Lauren Lately has a great blog post recently on doing the work to become anti-racist with many different resources to get yourself involved in doing the work. A few of our article and book recommendations double up, but I have found her list comprehensive and useful & will be educating myself with the ones I haven’t yet used.

Choose from any of the books/articles listed in this article; books on anti-racism

They Can’t Kill Us All: Ferguson, Baltimore, And A New Era In America’s Racial Justice Movement by Wesley Lowery

Freedom Is A Constant Struggle by Angela Davis

Why I’m No Longer Talking to White People About Race by Reni Eddo-Lodge

Your Silence Will Not Protect You by Audre Lorde

Girl, Woman, Other by Bernadine Evaristo

Australia Day by Stan Grant

Growing Up Aboriginal in Australia by Anita Heiss

Dark Emu by Bruce Pascoe

Becoming Kirrali Lewis by Jane Harrison

Because a White Man’ll Never Do It by Kevin Gilbert

Stamped: Racism, Antiracism, and You by Jason Reynolds, Ibram X. Kendi

How to Be an Antiracist by Ibram X. Kendi

The New Jim Crow: Mass Incarceration in the Age of Colorblindness by Michelle Alexander

So You Want to Talk About Race by Ijeoma Oluo

List of 10 Important Books on Indigenous Cultures, Histories and Politics

75 things white people can do for racial justice by Corinne Shutack

It’s time to put an end to the gaslighting that occurs every day in Australia by Joshua Waters

Deaths Inside: Indigenous Australian deaths in custody by The Guardian

The 147 dead: terrible toll of Indigenous deaths in custody spurs calls for reform


Rabbit Proof Fence

The Hate U Give

13th (Documentary)

When They See Us

The Watson’s Go to Birmingham

Freedom Riders

Malcolm X


This is only the beginning. These resources only just begin to scrape the surface of unlearning bias, of changing the way we think, and of enacting change. Take the time to research and educate yourself, and share your findings with the people around you. Be better. And don’t stop learning.





afraid to fail

Are you not acting on what you want because you’re afraid to fail?

For a long time, I have been pulling myself back from growing and succeeding because I am terribly afraid to fail. A voice in my head saying I won’t deliver to other peoples’ expectations, so I wouldn’t even try at all. The times I would work on extensive & exciting projects – I would put my all into it, until one day, I would stop.

I would block myself from getting any further, and generally I’d cocoon into my bed and hide from the world. It would be so close to finished, but I avoid it until I either forget about it, or eventually pick it up and work slowly at it until completion… Then, it’s a different story whether I actually put it out into the world.

Some people call it imposter syndrome, others say it’s a lack mentality or not enough self-belief, which is what I have always found so confusing. I don’t think of myself to lack self-belief, because I truly believe in my message and my ability to be successful. Perhaps I hinder myself without even realising, and there is underlying issues that have yet to surface. Who knows? All I know is that I stop myself from moving forward, often involuntarily.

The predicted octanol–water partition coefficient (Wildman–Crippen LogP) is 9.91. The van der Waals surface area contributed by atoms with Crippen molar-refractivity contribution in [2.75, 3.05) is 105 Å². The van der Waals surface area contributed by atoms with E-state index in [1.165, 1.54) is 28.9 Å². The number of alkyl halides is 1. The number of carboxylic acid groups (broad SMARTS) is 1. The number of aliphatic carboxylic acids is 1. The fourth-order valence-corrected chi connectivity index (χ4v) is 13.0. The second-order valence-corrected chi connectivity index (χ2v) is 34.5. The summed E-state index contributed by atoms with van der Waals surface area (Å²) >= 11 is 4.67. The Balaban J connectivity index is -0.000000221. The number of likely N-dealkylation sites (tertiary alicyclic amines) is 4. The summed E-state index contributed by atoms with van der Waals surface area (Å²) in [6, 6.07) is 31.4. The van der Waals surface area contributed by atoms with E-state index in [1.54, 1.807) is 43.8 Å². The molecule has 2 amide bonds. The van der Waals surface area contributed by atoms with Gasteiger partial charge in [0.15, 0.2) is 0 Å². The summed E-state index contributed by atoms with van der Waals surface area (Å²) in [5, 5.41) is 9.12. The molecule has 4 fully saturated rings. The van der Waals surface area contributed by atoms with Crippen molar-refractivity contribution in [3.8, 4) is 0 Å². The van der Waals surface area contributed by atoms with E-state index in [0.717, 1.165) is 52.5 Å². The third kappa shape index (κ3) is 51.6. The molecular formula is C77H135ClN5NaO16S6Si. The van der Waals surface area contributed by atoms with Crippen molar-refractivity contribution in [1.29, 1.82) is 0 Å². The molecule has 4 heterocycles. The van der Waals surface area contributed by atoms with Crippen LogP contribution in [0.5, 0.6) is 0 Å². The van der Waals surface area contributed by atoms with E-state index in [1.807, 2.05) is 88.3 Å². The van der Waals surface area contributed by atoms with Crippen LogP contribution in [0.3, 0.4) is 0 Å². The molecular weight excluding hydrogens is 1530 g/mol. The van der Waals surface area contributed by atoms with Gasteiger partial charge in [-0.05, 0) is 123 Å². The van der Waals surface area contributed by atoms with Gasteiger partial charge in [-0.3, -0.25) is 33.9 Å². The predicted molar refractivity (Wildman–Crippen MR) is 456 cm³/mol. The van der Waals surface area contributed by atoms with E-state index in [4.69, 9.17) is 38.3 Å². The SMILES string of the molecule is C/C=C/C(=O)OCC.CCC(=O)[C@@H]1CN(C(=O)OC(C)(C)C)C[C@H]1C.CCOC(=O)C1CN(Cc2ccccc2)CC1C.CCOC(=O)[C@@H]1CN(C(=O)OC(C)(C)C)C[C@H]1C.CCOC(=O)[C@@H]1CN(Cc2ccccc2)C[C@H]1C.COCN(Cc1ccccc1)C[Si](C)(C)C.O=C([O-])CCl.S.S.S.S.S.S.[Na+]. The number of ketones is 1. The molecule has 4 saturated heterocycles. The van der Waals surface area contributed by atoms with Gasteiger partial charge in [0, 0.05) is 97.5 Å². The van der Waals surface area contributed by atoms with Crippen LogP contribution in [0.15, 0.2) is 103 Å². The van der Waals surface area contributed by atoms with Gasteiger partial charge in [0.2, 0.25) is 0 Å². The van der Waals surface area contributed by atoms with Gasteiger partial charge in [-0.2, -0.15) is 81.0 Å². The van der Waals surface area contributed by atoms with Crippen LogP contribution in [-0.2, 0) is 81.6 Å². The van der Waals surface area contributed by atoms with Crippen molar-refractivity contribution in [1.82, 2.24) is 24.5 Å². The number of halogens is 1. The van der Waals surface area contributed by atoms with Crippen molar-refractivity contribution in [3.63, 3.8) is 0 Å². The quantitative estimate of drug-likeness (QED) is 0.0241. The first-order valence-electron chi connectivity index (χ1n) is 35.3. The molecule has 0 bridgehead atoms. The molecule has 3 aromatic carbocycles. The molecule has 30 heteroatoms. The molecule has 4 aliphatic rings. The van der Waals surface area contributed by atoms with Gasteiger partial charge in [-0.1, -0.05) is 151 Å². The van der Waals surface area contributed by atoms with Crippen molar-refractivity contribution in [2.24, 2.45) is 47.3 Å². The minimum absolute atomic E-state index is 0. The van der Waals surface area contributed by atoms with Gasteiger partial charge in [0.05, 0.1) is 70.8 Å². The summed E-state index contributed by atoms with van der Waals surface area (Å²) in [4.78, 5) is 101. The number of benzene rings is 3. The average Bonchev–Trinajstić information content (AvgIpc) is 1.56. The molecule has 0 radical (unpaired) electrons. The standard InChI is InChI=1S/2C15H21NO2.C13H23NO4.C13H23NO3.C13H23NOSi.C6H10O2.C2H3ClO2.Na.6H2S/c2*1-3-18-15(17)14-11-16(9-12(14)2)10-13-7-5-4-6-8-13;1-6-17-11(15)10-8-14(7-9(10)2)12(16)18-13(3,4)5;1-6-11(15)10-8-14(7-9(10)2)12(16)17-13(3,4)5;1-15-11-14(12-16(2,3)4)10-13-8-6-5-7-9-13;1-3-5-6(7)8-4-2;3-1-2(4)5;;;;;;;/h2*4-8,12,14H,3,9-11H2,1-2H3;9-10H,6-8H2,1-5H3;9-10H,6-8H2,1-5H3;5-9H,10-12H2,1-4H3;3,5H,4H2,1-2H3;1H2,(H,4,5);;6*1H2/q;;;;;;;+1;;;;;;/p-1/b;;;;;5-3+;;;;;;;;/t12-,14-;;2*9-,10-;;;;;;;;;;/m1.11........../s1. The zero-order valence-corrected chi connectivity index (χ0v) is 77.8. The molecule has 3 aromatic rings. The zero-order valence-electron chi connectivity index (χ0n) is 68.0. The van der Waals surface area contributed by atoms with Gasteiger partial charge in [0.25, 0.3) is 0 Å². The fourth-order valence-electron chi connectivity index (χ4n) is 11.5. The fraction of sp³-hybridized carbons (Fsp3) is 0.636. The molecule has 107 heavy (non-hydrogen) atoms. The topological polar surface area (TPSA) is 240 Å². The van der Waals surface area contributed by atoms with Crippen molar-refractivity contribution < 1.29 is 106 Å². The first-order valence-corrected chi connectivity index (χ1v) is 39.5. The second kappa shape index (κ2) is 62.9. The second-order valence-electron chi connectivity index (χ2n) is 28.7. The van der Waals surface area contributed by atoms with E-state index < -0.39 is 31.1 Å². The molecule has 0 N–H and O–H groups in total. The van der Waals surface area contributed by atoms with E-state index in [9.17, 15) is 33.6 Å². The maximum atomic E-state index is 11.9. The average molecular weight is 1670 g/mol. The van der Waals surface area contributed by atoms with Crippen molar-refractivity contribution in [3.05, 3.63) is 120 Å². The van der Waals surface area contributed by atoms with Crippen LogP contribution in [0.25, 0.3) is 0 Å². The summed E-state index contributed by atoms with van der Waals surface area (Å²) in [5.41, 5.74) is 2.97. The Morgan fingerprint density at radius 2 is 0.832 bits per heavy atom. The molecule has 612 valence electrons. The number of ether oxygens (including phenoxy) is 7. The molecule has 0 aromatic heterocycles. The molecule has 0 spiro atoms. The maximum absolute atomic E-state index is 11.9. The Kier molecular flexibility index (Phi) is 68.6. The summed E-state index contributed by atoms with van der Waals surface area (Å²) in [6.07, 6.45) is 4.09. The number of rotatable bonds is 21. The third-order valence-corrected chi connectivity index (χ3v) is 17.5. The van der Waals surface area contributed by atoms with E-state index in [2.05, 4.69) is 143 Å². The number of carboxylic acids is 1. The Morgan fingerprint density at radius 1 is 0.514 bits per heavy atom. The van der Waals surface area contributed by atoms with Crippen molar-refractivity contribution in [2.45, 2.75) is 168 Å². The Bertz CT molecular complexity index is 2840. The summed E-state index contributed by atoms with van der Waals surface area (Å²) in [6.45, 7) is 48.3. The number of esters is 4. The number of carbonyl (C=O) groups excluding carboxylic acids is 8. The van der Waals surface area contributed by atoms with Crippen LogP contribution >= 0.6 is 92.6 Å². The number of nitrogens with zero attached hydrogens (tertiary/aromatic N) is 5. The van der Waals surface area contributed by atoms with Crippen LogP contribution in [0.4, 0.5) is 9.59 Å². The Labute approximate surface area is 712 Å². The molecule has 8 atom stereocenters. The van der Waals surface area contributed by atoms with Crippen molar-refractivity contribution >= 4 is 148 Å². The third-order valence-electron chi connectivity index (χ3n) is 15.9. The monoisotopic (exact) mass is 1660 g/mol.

I studied Meditation Teaching for over 18 months, but I still worried that I wasn’t good enough, that people wouldn’t come to me because I’m not overtly spiritual all the time, or I would compare myself to the multitude of coaches and people already in the field… the influx of people on Instagram who provide services similar to mine. I shied away from sharing my genuine expertise because I was afraid.

I have been writing for much of my life, even went so far as to study it at University, and I still didn’t know if my voice was worth hearing. I know my stories are good, I trust in my imagination. I even trust in my writing… But again, there are so many writers out there, there are so many books people would prefer to read, and the voice would slowly fill my head… what were my stories worth?

It seeped into my art, to my jewellery, to all of my making & creating… So many lost art projects, so many ideas floated into nether. You can’t fail if you don’t try, right? The self-doubt bled into the podcasting, putting off speaking into the microphone because yet again – why would people care about what I have to say? And every day, it got easier to ignore it. Every day, it got easier to pretend like I didn’t care.

I told myself it was just so much easier to not even try.

Curled up in my doona, escaping through endless books or shows, hiding from the potential of what I could be. I never considered myself afraid to fail, but wading through the half-finished projects sitting beside my half-drunk mugs of tea, I came to accept that perhaps I was limiting myself. I was hiding and pretending not to care, because it felt easier than allowing people to understand how completely in love I am with what I can do. My default mode – false apathy – would switch on the minute I felt that I was starting to invest in myself.

Perhaps throwing out into the world that I don’t want to sit back anymore, will aid me in changing. Into filling my own cup back up and fighting back with the voice that says I’m not good enough; with a louder one, that says I am, and so much more.


romanticised ideas